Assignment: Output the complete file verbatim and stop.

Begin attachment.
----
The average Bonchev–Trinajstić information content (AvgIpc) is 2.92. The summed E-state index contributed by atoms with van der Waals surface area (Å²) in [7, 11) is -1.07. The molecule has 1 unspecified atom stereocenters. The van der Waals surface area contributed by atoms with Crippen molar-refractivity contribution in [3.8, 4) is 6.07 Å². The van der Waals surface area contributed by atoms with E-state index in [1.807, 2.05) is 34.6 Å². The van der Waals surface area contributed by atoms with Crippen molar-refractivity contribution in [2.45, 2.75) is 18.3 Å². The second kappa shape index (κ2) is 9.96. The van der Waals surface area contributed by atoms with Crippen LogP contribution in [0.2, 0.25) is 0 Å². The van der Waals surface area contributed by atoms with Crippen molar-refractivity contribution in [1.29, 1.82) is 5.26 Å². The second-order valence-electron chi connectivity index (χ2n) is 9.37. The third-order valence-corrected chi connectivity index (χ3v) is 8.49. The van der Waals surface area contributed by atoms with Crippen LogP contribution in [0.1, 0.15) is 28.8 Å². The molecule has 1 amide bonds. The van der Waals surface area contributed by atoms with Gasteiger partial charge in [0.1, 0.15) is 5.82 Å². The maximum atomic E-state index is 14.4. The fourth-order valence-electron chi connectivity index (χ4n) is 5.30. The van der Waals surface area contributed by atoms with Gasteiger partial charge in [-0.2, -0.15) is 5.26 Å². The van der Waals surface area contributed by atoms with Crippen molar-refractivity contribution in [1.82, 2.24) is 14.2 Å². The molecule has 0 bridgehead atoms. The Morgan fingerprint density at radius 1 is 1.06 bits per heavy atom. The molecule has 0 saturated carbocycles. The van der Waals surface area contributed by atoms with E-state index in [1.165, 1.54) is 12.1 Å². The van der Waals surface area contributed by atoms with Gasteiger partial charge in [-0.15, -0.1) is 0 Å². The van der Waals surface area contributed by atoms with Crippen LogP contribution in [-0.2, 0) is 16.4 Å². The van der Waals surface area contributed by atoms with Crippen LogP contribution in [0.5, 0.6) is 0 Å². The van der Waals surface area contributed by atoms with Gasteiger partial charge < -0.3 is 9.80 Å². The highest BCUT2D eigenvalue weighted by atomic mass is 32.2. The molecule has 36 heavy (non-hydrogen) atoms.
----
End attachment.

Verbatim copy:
The average Bonchev–Trinajstić information content (AvgIpc) is 2.92. The summed E-state index contributed by atoms with van der Waals surface area (Å²) in [7, 11) is -1.07. The molecule has 1 unspecified atom stereocenters. The van der Waals surface area contributed by atoms with Crippen molar-refractivity contribution in [3.8, 4) is 6.07 Å². The van der Waals surface area contributed by atoms with E-state index in [1.807, 2.05) is 34.6 Å². The van der Waals surface area contributed by atoms with Crippen molar-refractivity contribution in [2.45, 2.75) is 18.3 Å². The second kappa shape index (κ2) is 9.96. The van der Waals surface area contributed by atoms with Crippen LogP contribution in [0.2, 0.25) is 0 Å². The van der Waals surface area contributed by atoms with Crippen molar-refractivity contribution in [1.29, 1.82) is 5.26 Å². The second-order valence-electron chi connectivity index (χ2n) is 9.37. The third-order valence-corrected chi connectivity index (χ3v) is 8.49. The van der Waals surface area contributed by atoms with Crippen LogP contribution in [0.1, 0.15) is 28.8 Å². The molecule has 1 amide bonds. The van der Waals surface area contributed by atoms with Gasteiger partial charge in [0.1, 0.15) is 5.82 Å². The maximum atomic E-state index is 14.4. The fourth-order valence-electron chi connectivity index (χ4n) is 5.30. The van der Waals surface area contributed by atoms with Gasteiger partial charge in [-0.2, -0.15) is 5.26 Å². The van der Waals surface area contributed by atoms with Crippen molar-refractivity contribution in [1.82, 2.24) is 14.2 Å². The molecule has 0 bridgehead atoms. The Morgan fingerprint density at radius 1 is 1.06 bits per heavy atom. The molecule has 0 saturated carbocycles. The van der Waals surface area contributed by atoms with E-state index in [1.165, 1.54) is 12.1 Å². The van der Waals surface area contributed by atoms with Gasteiger partial charge in [-0.15, -0.1) is 0 Å². The van der Waals surface area contributed by atoms with Crippen LogP contribution in [-0.2, 0) is 16.4 Å². The van der Waals surface area contributed by atoms with Crippen LogP contribution in [0.5, 0.6) is 0 Å². The van der Waals surface area contributed by atoms with Gasteiger partial charge < -0.3 is 9.80 Å². The highest BCUT2D eigenvalue weighted by atomic mass is 32.2. The molecule has 36 heavy (non-hydrogen) atoms.